The Islamic State launched two attacks using chemical projectiles against Kurdish armed formations and civilians on July 28 in Hasakeh and Tal Brak. Experts believed that the attacks were only the first try. Indeed, on August 23 it came to surface that chemical munitions were used in the Syrian city of Marea. Before that the Islamic State used chlorine gas against Iraqi Kurds. Nevertheless, the United States is only «concerned» over the reports and believes there were no «massive attacks».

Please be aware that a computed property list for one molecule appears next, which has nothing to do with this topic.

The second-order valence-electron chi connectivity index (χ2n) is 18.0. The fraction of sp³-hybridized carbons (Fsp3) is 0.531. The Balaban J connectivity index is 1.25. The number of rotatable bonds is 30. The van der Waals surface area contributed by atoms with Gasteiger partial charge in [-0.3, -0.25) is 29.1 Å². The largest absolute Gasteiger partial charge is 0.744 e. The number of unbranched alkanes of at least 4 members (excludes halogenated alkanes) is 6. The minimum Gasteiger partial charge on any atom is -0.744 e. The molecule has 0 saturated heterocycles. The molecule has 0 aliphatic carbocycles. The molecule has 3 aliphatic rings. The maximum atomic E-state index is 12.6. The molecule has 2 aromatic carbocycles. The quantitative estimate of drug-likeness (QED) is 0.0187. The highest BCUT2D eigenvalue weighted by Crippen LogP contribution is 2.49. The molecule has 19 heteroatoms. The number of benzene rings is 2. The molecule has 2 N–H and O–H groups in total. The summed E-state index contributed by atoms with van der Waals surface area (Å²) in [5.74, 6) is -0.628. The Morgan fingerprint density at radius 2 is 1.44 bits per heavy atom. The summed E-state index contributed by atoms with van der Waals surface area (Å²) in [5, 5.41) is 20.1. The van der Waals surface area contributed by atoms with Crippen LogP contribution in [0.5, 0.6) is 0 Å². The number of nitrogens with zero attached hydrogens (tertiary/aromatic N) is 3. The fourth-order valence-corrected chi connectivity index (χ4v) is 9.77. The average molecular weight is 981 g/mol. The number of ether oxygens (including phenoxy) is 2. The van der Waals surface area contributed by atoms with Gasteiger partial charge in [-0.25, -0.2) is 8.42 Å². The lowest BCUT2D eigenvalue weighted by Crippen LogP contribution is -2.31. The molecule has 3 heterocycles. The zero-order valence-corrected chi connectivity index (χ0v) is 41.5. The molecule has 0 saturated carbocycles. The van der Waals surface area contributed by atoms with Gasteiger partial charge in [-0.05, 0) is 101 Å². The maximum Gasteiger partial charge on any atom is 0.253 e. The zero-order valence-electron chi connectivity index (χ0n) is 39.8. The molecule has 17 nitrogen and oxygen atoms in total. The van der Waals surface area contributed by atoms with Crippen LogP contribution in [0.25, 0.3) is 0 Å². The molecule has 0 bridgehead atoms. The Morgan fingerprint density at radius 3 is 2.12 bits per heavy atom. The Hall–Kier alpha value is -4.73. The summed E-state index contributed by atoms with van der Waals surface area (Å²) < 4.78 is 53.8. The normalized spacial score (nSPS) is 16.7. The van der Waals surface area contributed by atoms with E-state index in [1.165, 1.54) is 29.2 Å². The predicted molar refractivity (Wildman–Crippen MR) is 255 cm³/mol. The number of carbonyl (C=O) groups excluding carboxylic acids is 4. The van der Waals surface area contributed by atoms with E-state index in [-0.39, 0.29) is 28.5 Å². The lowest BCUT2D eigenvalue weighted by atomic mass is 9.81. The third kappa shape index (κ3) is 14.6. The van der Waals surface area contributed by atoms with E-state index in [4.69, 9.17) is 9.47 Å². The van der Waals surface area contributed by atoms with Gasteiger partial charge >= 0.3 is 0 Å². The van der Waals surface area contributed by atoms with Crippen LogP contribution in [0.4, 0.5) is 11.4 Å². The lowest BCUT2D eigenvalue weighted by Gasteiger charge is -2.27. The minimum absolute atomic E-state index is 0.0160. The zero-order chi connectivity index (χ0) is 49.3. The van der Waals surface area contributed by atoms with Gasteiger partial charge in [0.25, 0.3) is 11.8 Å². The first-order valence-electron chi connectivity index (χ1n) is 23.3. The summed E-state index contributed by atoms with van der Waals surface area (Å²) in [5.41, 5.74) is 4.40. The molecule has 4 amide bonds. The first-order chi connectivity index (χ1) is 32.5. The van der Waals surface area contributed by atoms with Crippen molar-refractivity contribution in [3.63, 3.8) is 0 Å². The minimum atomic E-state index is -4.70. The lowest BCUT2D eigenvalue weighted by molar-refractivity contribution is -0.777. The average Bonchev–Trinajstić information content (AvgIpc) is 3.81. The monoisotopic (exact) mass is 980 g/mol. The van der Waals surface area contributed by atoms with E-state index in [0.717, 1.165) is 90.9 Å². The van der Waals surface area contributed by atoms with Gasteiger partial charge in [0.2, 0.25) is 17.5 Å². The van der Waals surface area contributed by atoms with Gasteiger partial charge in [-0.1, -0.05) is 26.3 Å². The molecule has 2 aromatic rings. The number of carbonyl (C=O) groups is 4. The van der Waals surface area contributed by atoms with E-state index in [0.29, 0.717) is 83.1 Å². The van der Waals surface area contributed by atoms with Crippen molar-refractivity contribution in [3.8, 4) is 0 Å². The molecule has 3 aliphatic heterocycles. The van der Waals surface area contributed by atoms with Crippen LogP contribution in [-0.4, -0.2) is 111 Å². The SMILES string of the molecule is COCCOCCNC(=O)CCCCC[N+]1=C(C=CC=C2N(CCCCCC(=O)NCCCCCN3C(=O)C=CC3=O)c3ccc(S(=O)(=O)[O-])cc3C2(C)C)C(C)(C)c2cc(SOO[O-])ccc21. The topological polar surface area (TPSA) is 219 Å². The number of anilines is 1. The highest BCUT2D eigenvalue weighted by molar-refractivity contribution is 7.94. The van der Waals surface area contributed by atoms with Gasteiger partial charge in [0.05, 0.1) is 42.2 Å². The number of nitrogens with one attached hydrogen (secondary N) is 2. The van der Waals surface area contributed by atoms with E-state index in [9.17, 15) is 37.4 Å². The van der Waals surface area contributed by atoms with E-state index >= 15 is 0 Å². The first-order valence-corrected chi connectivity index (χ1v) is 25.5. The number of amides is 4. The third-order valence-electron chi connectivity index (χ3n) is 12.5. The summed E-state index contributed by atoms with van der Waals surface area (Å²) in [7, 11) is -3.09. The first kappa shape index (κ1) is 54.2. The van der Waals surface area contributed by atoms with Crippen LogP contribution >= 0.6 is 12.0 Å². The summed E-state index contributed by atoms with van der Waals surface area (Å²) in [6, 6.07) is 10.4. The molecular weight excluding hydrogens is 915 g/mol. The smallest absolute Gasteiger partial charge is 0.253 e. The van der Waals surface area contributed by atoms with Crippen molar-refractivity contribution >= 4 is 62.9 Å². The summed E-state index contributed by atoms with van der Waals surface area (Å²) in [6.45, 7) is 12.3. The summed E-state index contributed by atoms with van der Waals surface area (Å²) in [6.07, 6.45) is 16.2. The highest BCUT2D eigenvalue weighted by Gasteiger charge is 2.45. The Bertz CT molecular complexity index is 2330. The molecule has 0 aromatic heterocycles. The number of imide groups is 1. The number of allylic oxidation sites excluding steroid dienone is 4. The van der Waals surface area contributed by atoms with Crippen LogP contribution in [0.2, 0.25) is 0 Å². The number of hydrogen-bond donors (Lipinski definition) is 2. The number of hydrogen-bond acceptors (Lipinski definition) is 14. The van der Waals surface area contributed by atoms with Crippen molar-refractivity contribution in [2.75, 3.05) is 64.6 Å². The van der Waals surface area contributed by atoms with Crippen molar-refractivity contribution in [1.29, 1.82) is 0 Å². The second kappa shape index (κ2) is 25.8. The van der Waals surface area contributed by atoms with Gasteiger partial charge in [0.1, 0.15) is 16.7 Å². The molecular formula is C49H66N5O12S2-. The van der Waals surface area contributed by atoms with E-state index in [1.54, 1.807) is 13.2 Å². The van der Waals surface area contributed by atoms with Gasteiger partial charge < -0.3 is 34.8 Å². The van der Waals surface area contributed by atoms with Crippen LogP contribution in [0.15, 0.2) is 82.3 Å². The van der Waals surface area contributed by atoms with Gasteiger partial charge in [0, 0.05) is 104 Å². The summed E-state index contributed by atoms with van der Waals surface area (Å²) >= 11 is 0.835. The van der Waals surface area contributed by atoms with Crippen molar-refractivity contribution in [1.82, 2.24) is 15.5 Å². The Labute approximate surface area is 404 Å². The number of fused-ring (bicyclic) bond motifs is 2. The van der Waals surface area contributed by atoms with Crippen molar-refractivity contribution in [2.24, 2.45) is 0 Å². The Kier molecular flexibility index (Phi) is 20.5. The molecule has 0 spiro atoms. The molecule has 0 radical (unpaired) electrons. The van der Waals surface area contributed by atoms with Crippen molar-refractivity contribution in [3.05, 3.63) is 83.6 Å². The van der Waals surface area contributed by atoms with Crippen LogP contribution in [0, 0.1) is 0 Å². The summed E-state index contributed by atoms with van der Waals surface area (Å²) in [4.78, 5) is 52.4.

Not only the Obama administration belittles the threat related to the use of chemical weapons by Islamic State militants, it also tries to use this issue for propaganda purposes as it confronts Damascus. The United States puts the blame on the Syrian government for allowing the Islamic State to get access to large storages of weapons, including chemical projectiles. But Syria got rid of weapons of mass destruction in the first half of 2014. It also eliminated the equipment and took away from the country the materials used for production of toxic agents. This fact is confirmed by Organization for Prohibition of Chemical Weapons (OPCW). The Syrian US-supported armed opposition created obstacles on the way while the weapons were transported beyond the national borders. Those days the joint commission of United Nations responsible for monitoring the process and the staff of the OPCW on spot testified to the fact that the formations of militants had been obstructing the transportation of the weapons from places of storage located across the country to the Mediterranean port of Latakia. The White House accusations against Damascus appear to be totally groundless. The continuing information war against Syria has become nothing else but utter nonsense.